According to Dawani and Sayeed, there are five key players in Pakistan’ political settlement: the military, political parties, religious organizations, the judiciary, and the media. Broadly speaking, the military has significant business interests, and has shaped economic outputs; while religious organizations have benefitted from links to the “non-elected state” (read: the military). The judiciary has great autonomy, and can affect public opinion, while the media alternates between aligning with political parties, religious organizations, and the military

Now, these five players (for the last 20 years at minimum) have been fighting it out for control for rents and resources, with no long term plan in sight, for the most part. As the authors note: “Pakistan’s political settlement is characterised by a high degree of fragmentation and competition between various organisations. The nature of the political settlement has meant that enforcement capabilities have remained weak and ruling coalitions have always operated on short time horizons.”

Now, while fragile political coalitions were being made, the country’s economy was still plodding along–for the most part. As the paper notes, Pakistan’s economy is characterised by low growth rates, with the manufacturing sector performing particularly abysmally. There is also a low private investment rate, which typically have been attributed to such developing country problems like infrastructure, energy crisis, violence levels etc. 

However, Dawani and Sayeed take a different approach. According to them, “Pakistan has received significant geo-political rents over the last four decades and this contributed to a distortion of incentives. These rents were centrally disbursed and largely supported consumption-led growth.” 

This, in turn led to growth in speculative activity, like real estate or the stock market, as compared to productive sectors, like manufacturing – because manufacturing has not been important for any of those five players mentioned above.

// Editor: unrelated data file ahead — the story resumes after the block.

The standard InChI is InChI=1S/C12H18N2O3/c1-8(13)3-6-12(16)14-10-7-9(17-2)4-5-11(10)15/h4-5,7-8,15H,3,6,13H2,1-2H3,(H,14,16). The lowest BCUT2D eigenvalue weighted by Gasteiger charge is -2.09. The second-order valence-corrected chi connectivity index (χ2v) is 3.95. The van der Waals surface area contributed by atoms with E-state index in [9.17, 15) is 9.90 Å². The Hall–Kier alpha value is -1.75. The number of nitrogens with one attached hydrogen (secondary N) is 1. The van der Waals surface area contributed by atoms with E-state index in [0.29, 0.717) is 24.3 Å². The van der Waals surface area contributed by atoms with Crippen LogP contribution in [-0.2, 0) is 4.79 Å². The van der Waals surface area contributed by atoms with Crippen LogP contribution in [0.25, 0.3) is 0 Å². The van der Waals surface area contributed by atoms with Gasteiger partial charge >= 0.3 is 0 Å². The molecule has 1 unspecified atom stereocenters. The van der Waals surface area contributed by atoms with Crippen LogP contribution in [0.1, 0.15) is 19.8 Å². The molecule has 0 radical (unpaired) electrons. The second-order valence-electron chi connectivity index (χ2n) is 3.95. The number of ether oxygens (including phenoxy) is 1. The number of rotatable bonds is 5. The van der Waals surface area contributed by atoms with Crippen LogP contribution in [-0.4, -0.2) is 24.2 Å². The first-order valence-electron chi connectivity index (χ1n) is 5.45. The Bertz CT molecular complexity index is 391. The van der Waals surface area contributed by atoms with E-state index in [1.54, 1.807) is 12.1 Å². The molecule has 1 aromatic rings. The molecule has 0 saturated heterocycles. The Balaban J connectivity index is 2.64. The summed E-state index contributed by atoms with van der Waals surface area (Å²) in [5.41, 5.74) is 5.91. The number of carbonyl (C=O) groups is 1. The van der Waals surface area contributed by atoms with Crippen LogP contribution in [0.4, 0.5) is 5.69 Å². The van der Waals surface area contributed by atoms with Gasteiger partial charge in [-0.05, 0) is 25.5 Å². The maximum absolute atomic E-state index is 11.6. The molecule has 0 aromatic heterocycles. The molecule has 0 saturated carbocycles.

Indeed, within manufacturing, textiles and food processing make up a whole two thirds of value, and textiles get so much importance because they have some export value. Within manufacturing, only those sectors get any leeway that are politically close to political parties or the military: think automobiles, construction or sugar. These sectors have captured rent – even though they are not remotely competitive. 

Meanwhile, electronics and pharmaceuticals are unable to capture rents. As the paper co-authors note: “Although individual firms have managed to capture rents through overpricing, low-quality production, and preferential treatment in the public procurement of medicines… the sector as a whole does not receive any significant rents.”

Wait, so do you want pharmaceuticals to capture rents? No. But it is worth pointing out that the playing field is somewhat skewed, with political patronage, and short-term thinking leading to the manufacturing sector having such a small section of the pie. If there is little room to wiggle around to begin with, you best believe the pharmaceutical sector will do its best to maximise what has been given, which is what leads to its own rent-seeking behaviour. Besides, it’s not like there will be reform of this system anytime soon: the fractured distribution of power means little to no enforcement of rules, and avoidance of actual reform. 

 How to price a drug in Pakistan

Broadly speaking, there are two ways in which the pharmaceutical sector tries to capture rent: by exploiting price controls, and by compromising on quality. 

In the first case, Pakistan is unique in terms of how it regulates the industry via price controls. This was started through the 1976 Drug that has been the primary piece of regulation since. 

One of the more interesting things about these maximum prices, is that once the price has been set, it is actually very difficult to increase it. The cost of producing a drug is not in check with the rate of inflation in the country. For example, Dawani and Sayeed point out that between 2001 and 2013 there was a price freeze, and that even when prices were increased in 2013, it was revoked after an extreme backlash. 

Now, theoretically, there should be some rules-based criteria for how a maximum retail price is determined. However, practically speaking these prices are determined in an ad hoc manner, and even price revisions are also granted arbitrarily. 

“A natural consequence of the discretion in pricing is that price setting and price revisions became prone to classical rent-seeking,” the authors note. 

Thus, a pharmaceutical company goes out of its way to bribe a bureaucrat, in order to gain the maximum possible price to maximise its profits. The pharmaceutical company is also incentivised to do this because they know fully well that because of price rigidity, there may not be a price increase for months, if not years.

These price controls also mean that companies are simply not incentivised to produce certain drugs – and why would they?

“As costs of production rise much faster than price increases – especially with currency depreciation which makes raw material imports more expensive – margins are squeezed and the manufacture of medicines becomes unprofitable over time,” explained the authors. 

This has led to an unavailability of medicines in the market: for instance, there are 80,000 drug products registered with the Drug Regulatory Association of Pakistan, but only 10,000 are manufactured.